Improving Business Models


Leaders who are improving existing business models need to be aware of their language and tone. Chances are you have evolved into a leader over time because you are an expert with knowledge and experience.

As you lead teams through experimenting on a known business model, be mindful of the fact that overuse of your words can unintentionally disempower the teams. They may feel as though their decision-making authority is taken away, even if you are merely giving your opinion. They’ll simply wait for you to assign them experiments, which is not ideal.


Accountability often has a negative connotation in today’s organizations, but it doesn’t need to. Teams do not always need to be “held accountable” to hitting dates and releasing features. While features are important, they are outputs, not outcomes. Remember to focus on business outcomes, not just the features and dates.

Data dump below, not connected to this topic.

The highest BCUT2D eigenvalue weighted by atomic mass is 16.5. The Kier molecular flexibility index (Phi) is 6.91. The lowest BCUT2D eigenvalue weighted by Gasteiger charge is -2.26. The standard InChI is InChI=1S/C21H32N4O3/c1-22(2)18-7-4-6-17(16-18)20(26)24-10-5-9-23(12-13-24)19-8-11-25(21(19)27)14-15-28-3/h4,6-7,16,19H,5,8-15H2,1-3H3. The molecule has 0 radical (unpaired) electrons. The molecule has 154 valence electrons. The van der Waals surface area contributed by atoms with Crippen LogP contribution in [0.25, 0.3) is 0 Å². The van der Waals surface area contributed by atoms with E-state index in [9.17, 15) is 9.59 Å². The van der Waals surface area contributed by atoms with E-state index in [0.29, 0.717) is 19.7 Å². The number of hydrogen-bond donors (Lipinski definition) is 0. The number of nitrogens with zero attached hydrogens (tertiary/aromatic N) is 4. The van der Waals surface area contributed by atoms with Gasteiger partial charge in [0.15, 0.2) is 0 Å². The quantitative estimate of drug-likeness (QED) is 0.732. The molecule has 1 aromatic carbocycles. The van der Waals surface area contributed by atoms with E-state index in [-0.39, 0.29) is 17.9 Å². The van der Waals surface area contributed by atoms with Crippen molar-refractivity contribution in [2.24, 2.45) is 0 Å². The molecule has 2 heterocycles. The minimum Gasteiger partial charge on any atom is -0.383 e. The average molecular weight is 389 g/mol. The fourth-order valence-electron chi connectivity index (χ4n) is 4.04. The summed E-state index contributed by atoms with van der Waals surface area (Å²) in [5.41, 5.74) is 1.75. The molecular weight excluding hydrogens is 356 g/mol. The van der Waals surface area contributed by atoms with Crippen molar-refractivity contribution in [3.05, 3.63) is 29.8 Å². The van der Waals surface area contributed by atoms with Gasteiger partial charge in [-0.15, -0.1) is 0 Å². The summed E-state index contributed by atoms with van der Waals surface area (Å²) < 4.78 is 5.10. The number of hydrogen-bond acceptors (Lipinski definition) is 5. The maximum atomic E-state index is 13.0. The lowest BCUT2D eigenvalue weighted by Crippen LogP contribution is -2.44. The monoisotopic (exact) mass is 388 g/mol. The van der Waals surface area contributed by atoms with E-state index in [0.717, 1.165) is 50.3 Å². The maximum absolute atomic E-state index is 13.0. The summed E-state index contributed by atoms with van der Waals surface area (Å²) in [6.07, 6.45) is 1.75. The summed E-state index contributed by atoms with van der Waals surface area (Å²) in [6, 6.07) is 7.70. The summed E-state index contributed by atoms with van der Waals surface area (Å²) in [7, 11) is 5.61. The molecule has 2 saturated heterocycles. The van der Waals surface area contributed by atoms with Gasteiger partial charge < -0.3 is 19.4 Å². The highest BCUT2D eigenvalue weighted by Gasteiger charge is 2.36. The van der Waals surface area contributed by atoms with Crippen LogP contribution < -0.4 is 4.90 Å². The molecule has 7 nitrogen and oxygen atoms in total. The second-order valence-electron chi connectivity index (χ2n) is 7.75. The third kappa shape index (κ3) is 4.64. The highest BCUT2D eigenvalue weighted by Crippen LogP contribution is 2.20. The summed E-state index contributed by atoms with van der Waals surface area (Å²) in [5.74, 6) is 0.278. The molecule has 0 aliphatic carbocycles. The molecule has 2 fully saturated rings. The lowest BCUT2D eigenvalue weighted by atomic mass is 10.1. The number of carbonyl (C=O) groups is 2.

Your teams need the opportunity to give an account on how they are experimenting and making progress toward business outcomes. As a leader, it’s your job to create an environment for these opportunities to occur.


How you interact with teams while improving business models is also important. As you grow into a leader at higher levels of the organization, you’ll realize that facilitation skills are imperative.

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